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Archives and Special Collections Holdings: Belmont University History


Overview of University History: 


Belmont College for Young Women


Belmont College for Young Women was founded by Ida Hood and Susan Heron, two teachers from Pennsylvania.  They purchased the old Belle Monte estate in 1889 with the dream of creating a premier women’s college in Nashville, Tennessee.  Belmont College was a rigorous school that strove to instill in its all-female student body good morals.  It also had an ambitious curriculum that mirrored many programs at that time that were geared towards men.  This was more than a finishing school, the school boasted prominent faculty and programs meant to mold the minds of its students into thinkers who could accomplish their dreams in the world.  Graduates held the equivalent of a junior-college diploma and often went on to attend prominent four-year colleges like Vassar, Smith, and Bryn Mawr.[i] 


Classes first met on September 4, 1890, with 90 students attending and the school grew steadily. Pupils could choose from 10 different subject fields – English, mathematics, natural science, philosophy, elocution, physical culture, art, music, as well as modern and ancient languages.[ii] Enrollment grew so quickly that two new buildings flanking the original mansion, had to be added to accommodate the students and their classes.  At the end of Hood and Heron’s tenure, Belmont College for Young Women had an enrollment of 376 students from 28 different states.[iii] 

Ward Belmont School

1913 – 1951

Belmont’s founders, Hood and Heron, retired in 1913 and decided to combine their school with the prestigious Ward Seminary for Young Ladies, which was originally founded in 1865.  It was a symbiotic relationship, Belmont College needed new leadership and Ward Seminary needed more land to support their growing enrollment.  Ward-Belmont opened on September 25, 1913, and included a junior college, a preparatory school, primary school, and a music conservatory.[iv]


Like Belmont College, Ward-Belmont prided itself on the development of character and the pursuit of knowledge over social graces.  Spiritual development and secular education went together in this updated vision of Hood and Heron’s dream.  The student body, however, came from a more elite social set than was seen with Belmont College.[v]  Prominent graduates from Ward-Belmont would make their mark in the world and include names like Mary Martin who would go on to perform as Peter Pan and others on Broadway.  Mildred Stahlman, who became a physician and created one of the first neo-natal intensive care units in the world.  Clare Boothe Luce was a writer, House of Representative member, and the first American woman to serve as an ambassador overseas.  As well as Sarah Colley, the future Minnie Pearl, among many others.[vi]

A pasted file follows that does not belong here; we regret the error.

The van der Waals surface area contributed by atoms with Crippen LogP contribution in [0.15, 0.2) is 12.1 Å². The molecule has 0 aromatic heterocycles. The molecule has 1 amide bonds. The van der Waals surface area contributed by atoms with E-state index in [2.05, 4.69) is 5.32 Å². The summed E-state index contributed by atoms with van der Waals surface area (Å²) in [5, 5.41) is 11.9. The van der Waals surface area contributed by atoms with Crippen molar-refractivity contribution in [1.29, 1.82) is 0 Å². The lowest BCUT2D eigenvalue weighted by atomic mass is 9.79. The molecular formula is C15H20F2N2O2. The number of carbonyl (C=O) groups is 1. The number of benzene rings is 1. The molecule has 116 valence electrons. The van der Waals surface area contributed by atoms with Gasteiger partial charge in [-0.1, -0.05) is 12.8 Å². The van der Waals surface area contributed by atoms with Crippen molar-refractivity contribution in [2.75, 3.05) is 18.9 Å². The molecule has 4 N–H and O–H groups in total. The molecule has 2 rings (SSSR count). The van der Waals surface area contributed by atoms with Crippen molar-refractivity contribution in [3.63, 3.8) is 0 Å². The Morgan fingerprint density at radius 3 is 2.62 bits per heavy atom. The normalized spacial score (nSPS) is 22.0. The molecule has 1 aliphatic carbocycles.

The school would continue to expand, adding buildings and creating a larger footprint in the Nashville suburbs.  In 1922 it became the first junior college in the South to receive full accreditation by the Southern Association of Colleges and Secondary Schools.  93% of the graduates went on to graduate from a 4-year institution.[vii]  Unfortunately, beginning in 1934, Ward-Belmont would experience 17 straight years of financial decline, which would ultimately lead to the next major transformation in the school’s history.[viii] 

"Senior Middle Class," Milestones, 1940.  

Belmont Campus, The Tower, 1966.

"Afro-American Alliance," The Tower, 1973. 

Women's Basketball, The Tower, 1972. 

"Juniors," The Tower, 1986. 

Ice Storm, The Tower, 1994. 

Belmont Cheer, The Tower, 1996.

"Welcome," Belmont University Website, 2019. 



 "Belmont College for Young Women, Nashville, Tenn.," Milady in Brown, 1910.  

"Pedagogy and History of Music Class," Milestones, 1914. 

"Having Fun", Milestones, 1924. 

"No wall flowers here," Milestones, 1944. 

Belmont College:


The Tennessee Baptist Convention (TBC) purchased Ward-Belmont’s debt and began to, according to their President Dr. Ramsey Pollard, establish the “greatest Baptist school in Tennessee.”[ix] The Baptist acquisition of the school marked a shift from a “non-sectarian, but earnestly Christian” vision of Belmont’s original founders, Hood and Heron to one that was rooted in the Baptist sect.  The school also shifted from one that attracted wealthy young women to a co-educational, frugal school, that was often supported financially by the TBC and local Baptist churches.  Its Presidents would transform the college into one that had 21st century visions. 


The school hoped to attract local working people to help with low enrollment.  Night classes were offered for the first time in 1951 and many of the new students attending Belmont would-be first-generation college graduates.[x]  Innovative expansions, including the instituting of inter-collegial athletics and a nursing program partnered with Mid-State Baptist Hospital, allowed Belmont College to remain competitive.